Spring 2003, Vol. 6, No. 1

Table of Contents
Spring 2003

Quick Links:
Articles in this issue

In the South:
The GOP Gets Religion

What Christian Right?

The Undetected Tide

Church Notes

The New Governing Party

The Bible in Memphis

The Decalogue in Montgomery


A World of Hurt

James in the Box

O Brother, Who Art Thou?


What Would Jesus Drive?


What Would Jesus Drive?
By Christine McCarthy McMorris


Sightseeing in London, the Rev. Jim Ball was amazed to find the gift shop at Westminster Abbey chock-full of “What Would Jesus Do?” paraphernalia. WWJD?, an evangelical slogan dreamed up to inspire morality in young American Christians, was slapped on everything from bracelets to polished stones.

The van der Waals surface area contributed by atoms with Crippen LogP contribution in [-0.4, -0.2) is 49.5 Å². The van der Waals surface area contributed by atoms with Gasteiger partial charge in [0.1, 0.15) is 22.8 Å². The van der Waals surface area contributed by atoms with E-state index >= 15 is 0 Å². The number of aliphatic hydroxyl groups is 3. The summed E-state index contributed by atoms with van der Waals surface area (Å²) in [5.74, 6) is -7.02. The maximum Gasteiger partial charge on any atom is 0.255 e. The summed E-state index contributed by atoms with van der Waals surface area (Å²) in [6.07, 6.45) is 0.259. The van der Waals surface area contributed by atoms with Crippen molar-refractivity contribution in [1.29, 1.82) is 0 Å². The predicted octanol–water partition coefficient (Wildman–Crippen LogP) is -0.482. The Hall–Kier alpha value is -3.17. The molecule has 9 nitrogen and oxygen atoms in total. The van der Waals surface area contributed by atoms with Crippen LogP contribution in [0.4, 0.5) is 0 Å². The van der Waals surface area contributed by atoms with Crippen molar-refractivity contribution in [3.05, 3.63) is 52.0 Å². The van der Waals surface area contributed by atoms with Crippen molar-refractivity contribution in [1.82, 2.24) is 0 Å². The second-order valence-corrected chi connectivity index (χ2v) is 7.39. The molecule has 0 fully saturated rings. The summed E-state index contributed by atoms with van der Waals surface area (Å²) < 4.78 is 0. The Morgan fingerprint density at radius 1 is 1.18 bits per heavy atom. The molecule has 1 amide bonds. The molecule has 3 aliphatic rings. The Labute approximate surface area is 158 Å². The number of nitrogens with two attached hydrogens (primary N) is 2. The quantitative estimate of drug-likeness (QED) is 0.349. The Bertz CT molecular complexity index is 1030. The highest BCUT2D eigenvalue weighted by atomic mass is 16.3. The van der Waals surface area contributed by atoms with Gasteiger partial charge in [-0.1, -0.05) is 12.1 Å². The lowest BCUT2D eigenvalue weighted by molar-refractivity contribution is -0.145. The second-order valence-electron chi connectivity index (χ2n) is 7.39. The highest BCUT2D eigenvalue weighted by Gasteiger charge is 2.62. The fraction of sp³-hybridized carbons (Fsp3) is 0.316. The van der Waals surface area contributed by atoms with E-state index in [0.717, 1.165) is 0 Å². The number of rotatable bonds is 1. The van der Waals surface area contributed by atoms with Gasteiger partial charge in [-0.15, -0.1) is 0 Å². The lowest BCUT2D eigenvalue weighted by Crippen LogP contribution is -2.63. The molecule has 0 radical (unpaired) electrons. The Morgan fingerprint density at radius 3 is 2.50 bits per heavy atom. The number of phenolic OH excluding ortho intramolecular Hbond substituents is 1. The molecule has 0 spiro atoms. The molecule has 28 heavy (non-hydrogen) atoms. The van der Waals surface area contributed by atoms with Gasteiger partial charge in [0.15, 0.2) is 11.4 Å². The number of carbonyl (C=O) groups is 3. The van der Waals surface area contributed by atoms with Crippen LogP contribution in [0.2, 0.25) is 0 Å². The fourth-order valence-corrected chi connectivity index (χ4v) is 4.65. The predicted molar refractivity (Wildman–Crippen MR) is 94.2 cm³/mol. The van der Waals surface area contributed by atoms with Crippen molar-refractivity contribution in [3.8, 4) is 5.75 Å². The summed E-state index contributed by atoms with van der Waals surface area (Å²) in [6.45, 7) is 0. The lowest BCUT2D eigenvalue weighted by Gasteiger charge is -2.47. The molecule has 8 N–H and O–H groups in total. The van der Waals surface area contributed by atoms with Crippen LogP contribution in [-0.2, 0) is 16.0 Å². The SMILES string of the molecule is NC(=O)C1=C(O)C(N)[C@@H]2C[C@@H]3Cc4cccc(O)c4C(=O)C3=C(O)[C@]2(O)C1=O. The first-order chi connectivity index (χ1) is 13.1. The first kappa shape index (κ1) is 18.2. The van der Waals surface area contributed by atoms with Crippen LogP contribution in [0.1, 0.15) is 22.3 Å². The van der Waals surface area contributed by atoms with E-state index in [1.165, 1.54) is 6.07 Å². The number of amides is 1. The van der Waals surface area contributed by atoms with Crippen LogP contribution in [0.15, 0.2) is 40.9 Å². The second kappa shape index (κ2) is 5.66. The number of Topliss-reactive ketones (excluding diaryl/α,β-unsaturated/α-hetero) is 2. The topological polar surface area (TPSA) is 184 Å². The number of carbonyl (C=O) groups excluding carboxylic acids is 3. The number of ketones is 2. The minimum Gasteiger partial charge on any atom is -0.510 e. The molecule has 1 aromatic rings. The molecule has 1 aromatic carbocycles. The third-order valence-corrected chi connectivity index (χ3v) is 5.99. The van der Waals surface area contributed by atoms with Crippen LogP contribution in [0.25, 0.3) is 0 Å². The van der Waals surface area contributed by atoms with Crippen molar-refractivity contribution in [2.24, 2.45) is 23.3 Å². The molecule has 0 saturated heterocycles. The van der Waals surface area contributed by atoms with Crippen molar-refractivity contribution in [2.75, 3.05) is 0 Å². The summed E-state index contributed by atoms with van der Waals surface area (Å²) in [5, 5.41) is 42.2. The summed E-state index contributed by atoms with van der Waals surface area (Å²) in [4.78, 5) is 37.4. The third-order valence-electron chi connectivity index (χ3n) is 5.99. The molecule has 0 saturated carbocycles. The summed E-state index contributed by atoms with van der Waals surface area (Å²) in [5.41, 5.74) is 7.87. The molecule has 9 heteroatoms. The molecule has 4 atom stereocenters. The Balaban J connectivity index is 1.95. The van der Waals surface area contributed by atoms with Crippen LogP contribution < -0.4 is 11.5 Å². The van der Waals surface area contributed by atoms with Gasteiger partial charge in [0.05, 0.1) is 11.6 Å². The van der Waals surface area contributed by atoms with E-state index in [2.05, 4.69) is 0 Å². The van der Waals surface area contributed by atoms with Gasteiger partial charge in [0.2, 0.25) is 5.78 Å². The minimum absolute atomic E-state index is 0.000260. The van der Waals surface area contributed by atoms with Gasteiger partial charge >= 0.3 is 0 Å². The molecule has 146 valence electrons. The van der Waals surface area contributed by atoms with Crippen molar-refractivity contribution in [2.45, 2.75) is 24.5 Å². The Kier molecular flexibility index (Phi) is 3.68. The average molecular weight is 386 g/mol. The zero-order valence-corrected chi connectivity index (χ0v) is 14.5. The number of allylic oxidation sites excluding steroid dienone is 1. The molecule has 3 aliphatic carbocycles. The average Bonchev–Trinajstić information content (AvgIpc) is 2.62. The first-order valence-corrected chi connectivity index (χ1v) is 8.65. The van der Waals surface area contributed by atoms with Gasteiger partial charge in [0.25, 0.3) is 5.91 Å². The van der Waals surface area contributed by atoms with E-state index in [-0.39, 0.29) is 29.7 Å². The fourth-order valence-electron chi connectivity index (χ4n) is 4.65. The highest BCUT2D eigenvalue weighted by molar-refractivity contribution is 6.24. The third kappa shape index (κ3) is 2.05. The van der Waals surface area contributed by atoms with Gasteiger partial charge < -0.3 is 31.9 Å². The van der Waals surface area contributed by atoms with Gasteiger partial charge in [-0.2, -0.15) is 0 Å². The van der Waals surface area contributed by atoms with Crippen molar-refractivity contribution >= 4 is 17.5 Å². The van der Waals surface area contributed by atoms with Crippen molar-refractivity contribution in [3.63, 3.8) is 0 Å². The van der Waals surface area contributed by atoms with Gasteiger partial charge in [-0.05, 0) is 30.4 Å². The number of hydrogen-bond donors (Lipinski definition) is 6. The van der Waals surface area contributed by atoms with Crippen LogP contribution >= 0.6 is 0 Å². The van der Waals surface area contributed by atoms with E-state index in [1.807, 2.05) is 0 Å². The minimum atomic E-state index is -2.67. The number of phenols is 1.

An American Baptist minister and the editor of the small quarterly Creation Care, A Christian Environmental Quarterly, Ball wondered whether a small twist on the phrase—“What Would Jesus Drive?”—might not work miracles in the slogan-happy American media. His spin, spelled out in the Fall 2002 issue of Creation Care, was: “Pollution resulting in ill health and/or harm to the rest of creation is counter to Christ’s reconciliation of all things, and dependence on foreign oil from unstable regions heightens the prospect for armed conflict.”

With the updated slogan on board, the campaign cruised up the entrance ramp of the media superhighway. But would Ball and his low-budget, Evangelical Environmental Network (EEN) be able to convince Detroit—whose gas-inhaling SUVs and pickup trucks outsold cars for the first time in 2002—to see the light? And could a catchy phrase win over the soul of the average Christian in a car lot, choosing between a Ford Excursion and an Escort?